steel demand - india

As of now, the steel industry is experiencing immense pressure on profit margins. Rising input costs have increased steel production outlay. At the same time, low demand has created over-capacity. JSW Steel reported ₹669 crore in losses (analysis) in the second quarter of this fiscal. Tata Steel also saw profits going down by 89% (analysis). Steel companies may have to look at export options to maintain profits but the global scenario is hardly more encouraging. To be sure, it’s a tough time for steel manufacturers.


[stockquote]JSWSTEEL[/stockquote] [stockquote]TATASTEEL[/stockquote]

Analysis: JSWSTEEL – To Catch A Falling Knife?

The entire steel sector has taken it on the chin lately and JSW Steel [stockquote]JSWSTEEL[/stockquote] is no exception. After making a 52 week high close to Rs. 900 levels, the stock has seen a one-way hammering all the way down to Rs. 600 with its all time low of Rs. 566 in sight.

JSWSTEEL analysis chart

The question on everyone’s mind is when is the slide going to end? It is trading at a PE of ~6.8 while its most recent quarter EPS was 5.76. Also, JSW paid a dividend of Rs. 7.50/share last year and Rs. 12.25 before that. JSW was never a profit engine – historically, net profit and margins have not been that great.

JSW Steel Quarterly results

As you can see from the chart below, RSI at 20 is showing extremely oversold conditions. However MACD is not confirming RSI.


Should you catch this falling knife? The answer is wait a while before you take the plunge. With a beta of 1.71, it is pretty volatile and given a choice between JSWSTEEL and TATASTEEL [stockquote]TATASTEEL[/stockquote], I will take Tata Steel for its global footprint and profitability any day. However, keep a close eye on JSW, a good bargain might just be around the corner as the stock races towards its 52 week lows.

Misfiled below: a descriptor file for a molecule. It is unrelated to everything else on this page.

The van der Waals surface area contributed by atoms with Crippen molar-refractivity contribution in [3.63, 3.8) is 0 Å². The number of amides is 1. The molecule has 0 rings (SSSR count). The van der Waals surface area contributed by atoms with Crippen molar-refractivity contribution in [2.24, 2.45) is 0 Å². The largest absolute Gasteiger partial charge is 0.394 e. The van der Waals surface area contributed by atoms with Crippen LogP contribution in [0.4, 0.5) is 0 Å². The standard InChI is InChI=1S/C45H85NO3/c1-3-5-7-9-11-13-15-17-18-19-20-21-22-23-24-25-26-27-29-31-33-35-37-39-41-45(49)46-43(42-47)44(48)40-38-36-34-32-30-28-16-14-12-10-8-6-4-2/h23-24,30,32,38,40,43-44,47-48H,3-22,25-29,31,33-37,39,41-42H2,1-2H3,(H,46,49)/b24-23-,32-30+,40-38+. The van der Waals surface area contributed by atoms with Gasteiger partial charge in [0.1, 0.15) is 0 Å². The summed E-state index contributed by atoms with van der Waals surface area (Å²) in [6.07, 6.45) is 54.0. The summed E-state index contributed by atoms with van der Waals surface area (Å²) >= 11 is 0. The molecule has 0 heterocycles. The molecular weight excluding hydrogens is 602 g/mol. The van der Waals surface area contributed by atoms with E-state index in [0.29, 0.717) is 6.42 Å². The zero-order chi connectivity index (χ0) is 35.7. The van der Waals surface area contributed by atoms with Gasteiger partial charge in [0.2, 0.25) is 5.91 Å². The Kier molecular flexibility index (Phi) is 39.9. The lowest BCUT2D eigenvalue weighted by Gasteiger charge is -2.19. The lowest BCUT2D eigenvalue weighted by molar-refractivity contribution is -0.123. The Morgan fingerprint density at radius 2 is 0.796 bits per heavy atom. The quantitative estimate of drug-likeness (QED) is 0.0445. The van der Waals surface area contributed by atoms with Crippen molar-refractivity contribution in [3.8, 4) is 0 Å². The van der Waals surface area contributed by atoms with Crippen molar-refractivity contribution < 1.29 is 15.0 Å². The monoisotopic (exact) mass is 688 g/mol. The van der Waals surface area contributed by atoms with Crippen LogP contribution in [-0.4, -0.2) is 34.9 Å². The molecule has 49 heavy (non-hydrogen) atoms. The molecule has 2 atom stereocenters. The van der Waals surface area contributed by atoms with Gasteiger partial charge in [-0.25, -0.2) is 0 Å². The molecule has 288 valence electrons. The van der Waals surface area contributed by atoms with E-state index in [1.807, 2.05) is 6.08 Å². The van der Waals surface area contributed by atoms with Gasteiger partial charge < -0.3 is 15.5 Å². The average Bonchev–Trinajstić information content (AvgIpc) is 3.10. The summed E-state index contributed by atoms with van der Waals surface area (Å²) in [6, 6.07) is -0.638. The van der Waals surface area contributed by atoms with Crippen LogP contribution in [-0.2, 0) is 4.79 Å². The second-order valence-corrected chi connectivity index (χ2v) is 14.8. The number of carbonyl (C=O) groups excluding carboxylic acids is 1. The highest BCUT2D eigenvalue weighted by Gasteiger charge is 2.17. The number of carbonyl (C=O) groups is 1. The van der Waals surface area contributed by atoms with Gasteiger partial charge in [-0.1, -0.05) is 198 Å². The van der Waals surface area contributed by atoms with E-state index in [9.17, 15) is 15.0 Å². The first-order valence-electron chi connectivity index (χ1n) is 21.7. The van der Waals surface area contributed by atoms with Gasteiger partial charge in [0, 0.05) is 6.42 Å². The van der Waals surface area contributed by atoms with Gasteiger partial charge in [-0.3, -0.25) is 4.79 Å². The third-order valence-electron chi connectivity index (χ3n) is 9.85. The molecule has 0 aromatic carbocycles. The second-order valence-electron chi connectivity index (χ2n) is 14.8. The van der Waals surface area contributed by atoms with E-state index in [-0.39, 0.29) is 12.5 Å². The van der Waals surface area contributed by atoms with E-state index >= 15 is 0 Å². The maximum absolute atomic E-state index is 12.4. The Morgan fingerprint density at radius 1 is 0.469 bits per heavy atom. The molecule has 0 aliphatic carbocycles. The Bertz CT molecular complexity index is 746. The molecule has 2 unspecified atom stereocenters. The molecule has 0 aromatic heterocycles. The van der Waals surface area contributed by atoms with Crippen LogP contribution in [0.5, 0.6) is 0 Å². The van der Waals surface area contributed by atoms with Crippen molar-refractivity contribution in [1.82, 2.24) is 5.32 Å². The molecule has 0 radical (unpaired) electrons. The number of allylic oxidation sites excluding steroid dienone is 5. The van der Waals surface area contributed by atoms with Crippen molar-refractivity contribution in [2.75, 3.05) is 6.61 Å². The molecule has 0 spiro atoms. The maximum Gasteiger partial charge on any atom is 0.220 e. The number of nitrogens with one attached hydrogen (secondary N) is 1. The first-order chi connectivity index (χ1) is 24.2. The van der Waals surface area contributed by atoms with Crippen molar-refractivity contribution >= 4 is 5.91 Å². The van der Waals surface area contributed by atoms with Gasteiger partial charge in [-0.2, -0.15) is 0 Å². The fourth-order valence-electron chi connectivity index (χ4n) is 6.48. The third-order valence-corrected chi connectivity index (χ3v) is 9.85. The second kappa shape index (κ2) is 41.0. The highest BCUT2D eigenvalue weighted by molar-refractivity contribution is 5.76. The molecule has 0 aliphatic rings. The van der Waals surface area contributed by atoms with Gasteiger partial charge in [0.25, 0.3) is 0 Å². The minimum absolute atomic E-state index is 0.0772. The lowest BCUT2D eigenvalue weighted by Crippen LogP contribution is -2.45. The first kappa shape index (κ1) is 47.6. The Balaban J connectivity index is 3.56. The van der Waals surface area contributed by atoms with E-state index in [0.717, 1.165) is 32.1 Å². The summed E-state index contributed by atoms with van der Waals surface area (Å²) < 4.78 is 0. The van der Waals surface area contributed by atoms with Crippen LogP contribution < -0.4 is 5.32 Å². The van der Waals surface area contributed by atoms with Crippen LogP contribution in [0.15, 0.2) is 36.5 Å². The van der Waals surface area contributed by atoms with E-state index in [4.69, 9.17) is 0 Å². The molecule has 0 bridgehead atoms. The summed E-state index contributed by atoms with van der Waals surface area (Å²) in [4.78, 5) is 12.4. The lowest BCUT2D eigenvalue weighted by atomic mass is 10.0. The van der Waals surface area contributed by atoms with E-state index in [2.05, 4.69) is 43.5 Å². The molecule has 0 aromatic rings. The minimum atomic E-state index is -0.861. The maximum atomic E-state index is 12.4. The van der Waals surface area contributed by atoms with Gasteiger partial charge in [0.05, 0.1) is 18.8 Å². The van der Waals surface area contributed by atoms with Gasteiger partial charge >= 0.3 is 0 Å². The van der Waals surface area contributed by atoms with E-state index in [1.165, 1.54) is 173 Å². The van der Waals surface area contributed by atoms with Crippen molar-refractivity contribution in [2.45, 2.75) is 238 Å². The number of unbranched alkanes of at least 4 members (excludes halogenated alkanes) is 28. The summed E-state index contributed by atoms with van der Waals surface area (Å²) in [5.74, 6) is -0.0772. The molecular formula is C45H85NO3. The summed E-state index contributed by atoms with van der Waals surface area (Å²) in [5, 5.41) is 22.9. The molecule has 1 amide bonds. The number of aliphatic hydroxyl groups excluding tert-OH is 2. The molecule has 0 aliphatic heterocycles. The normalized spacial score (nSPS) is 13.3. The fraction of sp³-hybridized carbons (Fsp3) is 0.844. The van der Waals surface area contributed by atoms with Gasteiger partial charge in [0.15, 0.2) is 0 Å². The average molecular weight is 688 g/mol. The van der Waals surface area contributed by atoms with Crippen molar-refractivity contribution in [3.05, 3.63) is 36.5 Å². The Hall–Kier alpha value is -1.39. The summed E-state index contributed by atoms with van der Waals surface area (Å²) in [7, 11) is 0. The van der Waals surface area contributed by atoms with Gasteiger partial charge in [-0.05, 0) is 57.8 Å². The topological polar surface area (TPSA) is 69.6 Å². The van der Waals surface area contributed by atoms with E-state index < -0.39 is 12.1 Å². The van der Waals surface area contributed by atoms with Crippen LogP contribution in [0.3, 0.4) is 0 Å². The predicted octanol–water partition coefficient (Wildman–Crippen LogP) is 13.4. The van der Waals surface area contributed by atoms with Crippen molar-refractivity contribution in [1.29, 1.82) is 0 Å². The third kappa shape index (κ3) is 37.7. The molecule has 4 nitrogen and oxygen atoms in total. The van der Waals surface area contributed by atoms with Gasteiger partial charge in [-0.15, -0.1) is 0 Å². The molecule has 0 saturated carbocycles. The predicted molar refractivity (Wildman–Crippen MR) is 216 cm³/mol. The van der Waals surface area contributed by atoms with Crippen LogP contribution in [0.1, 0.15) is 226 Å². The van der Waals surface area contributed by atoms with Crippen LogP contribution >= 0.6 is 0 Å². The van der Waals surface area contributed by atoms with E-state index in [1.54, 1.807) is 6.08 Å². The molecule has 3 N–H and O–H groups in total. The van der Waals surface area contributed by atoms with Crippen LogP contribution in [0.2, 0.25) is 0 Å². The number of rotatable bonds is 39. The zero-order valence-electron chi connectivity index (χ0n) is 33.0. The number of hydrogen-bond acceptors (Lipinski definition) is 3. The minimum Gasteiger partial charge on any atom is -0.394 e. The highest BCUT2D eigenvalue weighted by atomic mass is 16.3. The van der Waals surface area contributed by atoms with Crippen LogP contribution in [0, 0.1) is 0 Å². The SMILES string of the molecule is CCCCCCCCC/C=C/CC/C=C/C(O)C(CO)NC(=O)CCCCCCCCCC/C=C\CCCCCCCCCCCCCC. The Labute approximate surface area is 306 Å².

JSW Steel to raise output at Karnataka plant

India’s No.3 steelmaker JSW Steel said on Monday it plans to raise production at its plant in Karnataka state after the Supreme Court partially lifted an iron ore mining ban imposed in a key region of the state.

The Mumbai-based steelmaker has a capacity of 11 million tonnes per annum (MTPA), with plants in Karnataka and Tamil Nadu state, and requires 18 MTPA of iron ore to operate them at full capacity, it said.

On Friday, Supreme Court allowed state-run miner NMDC to mine up to 1 million tonnes per month of the steel-making ingredient from 6 August in Bellary.

JSW Steel to raise output at Karnataka plant – Corporate News – livemint.com.

JSW Steel denies Lokayukta report

Indian steelmaker JSW Steel on Thursday denied the conclusions drawn in a report by an anti-graft watchdog against the company on procurement and transportation of iron ore in Karnataka.

Karnataka’s anti-graft watchdog – Lokayukta- had cited certain alleged illegal purchase of iron ore and transactions linking the company and a group firm.

JSW Steel has already invested over Rs33,500 crore ($7.5 billion) to set up a 10 million tonne per annum capacity steel plant in Karnataka, while it is still waiting to get mining leases in the state for over 15 years, the firm said in the statement.

“Today iron ore is not available, therefore we have cut the production.”

JSW Steel denies Lokayukta report, says followed law – livemint.com.